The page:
<< token << "'\n";

         // force exit from processing loop
         line_strm.setstate( std::ios::eofbit );
         break;
         }
         }
         else
         {
         std::cerr << "Error: Unrecognised token: '"
         << token << "'\n";

         // force exit from processing loop
         line_strm.setstate( std::ios::eofbit );
         }
         }
       }
       catch( std::ios::failure const & e )
       {
         std::cerr << "IO error: " << e.what() << "\n";
       }
   }

The above program shows a possible bare-bones of a parser for simple RPN like expressions. It is only meant for example purposes and not as a full production quality, tested piece of code so please excuse any short comings, typos, bugs etc. Oh, and it was properly and nicely indented and laid out before posting to All Experts but does assume, like most code, a fixed space font such as Courier. Apologies if the layout got messed up during posting.

As a final hint:

As RPN calculators imply the use of a stack to push, pop, dup etc. values you might like to look into the C++ standard library stack collection adapter as an easy way to obtain a stack of doubles for your program to operate on. In short, #include <stack> and use a std::stack<double>.

Hope this is useful to you and have fun implementing you RPN calculator.  

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Ralph McArdell

Expertise

I am a software developer with more than 15 years C++ experience and over 25 years experience developing a wide variety of applications for Windows NT/2000/XP, UNIX, Linux and other platforms. I can help with basic to advanced C++, C (although I do not write just-C much if at all these days so maybe ask in the C section about purely C matters), software development and many platform specific and system development problems.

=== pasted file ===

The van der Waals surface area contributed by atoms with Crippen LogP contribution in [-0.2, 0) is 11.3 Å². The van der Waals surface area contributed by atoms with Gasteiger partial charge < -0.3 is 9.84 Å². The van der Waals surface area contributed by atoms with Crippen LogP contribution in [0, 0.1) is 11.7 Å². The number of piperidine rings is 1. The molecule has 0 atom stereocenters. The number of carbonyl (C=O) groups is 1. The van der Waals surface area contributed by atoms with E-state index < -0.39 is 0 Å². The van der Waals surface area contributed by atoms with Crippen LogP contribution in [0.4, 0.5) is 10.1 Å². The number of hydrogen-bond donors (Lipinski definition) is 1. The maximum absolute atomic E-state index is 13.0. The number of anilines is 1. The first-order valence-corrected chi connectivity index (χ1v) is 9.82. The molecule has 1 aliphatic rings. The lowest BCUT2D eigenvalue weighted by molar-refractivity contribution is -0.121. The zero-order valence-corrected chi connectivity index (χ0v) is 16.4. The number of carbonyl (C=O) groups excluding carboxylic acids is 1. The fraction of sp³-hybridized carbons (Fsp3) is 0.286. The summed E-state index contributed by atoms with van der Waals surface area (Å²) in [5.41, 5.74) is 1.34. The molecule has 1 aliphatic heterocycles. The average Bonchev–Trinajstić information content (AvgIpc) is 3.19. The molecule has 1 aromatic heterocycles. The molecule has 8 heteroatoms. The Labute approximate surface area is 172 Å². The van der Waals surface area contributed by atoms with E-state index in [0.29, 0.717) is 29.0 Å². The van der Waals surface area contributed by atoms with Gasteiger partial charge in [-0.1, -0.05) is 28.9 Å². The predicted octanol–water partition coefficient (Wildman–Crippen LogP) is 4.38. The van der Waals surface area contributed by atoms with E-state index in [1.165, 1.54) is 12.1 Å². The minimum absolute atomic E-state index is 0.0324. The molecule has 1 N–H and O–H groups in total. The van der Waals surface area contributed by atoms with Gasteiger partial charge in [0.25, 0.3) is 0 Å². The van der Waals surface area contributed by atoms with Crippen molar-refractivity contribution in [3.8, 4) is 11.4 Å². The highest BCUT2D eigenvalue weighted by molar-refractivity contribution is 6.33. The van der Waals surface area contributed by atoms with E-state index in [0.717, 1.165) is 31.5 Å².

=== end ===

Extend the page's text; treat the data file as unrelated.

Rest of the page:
Experience

My career started in the mid 1980s working as a batch process operator for the now defunct Inner London Education Authority, working on Prime mini computers. I then moved into the role of Programmer / Analyst, also on the Primes, then into technical support and finally into the micro computing section, using a variety of 16 and 8 bit machines. Following the demise of the ILEA I worked for a small company, now gone, called Hodos. I worked on a part task train simulator using C and the Intel DVI (Digital Video Interactive) - the hardware based predecessor to Indeo. Other projects included a CGI based train simulator (different goals to the first), and various other projects in C and Visual Basic (er, version 1 that is). When Hodos went into receivership I went freelance and finally managed to start working in C++. I initially had contracts working on train simulators (surprise) and multimedia - I worked on many of the Dorling Kindersley CD-ROM titles and wrote the screensaver games for the Wallace and Gromit Cracking Animator CD. My more recent contracts have been more traditionally IT based, working predominately in C++ on MS Windows NT, 2000. XP, Linux and UN*X. These projects have had wide ranging additional skill sets including system analysis and design, databases and SQL in various guises, C#, client server and remoting, cross porting applications between platforms and various client development processes. I have an interest in the development of the C++ core language and libraries and try to keep up with at least some of the papers on the ISO C++ Standard Committee site at http://www.open-std.org/jtc1/sc22/wg21/.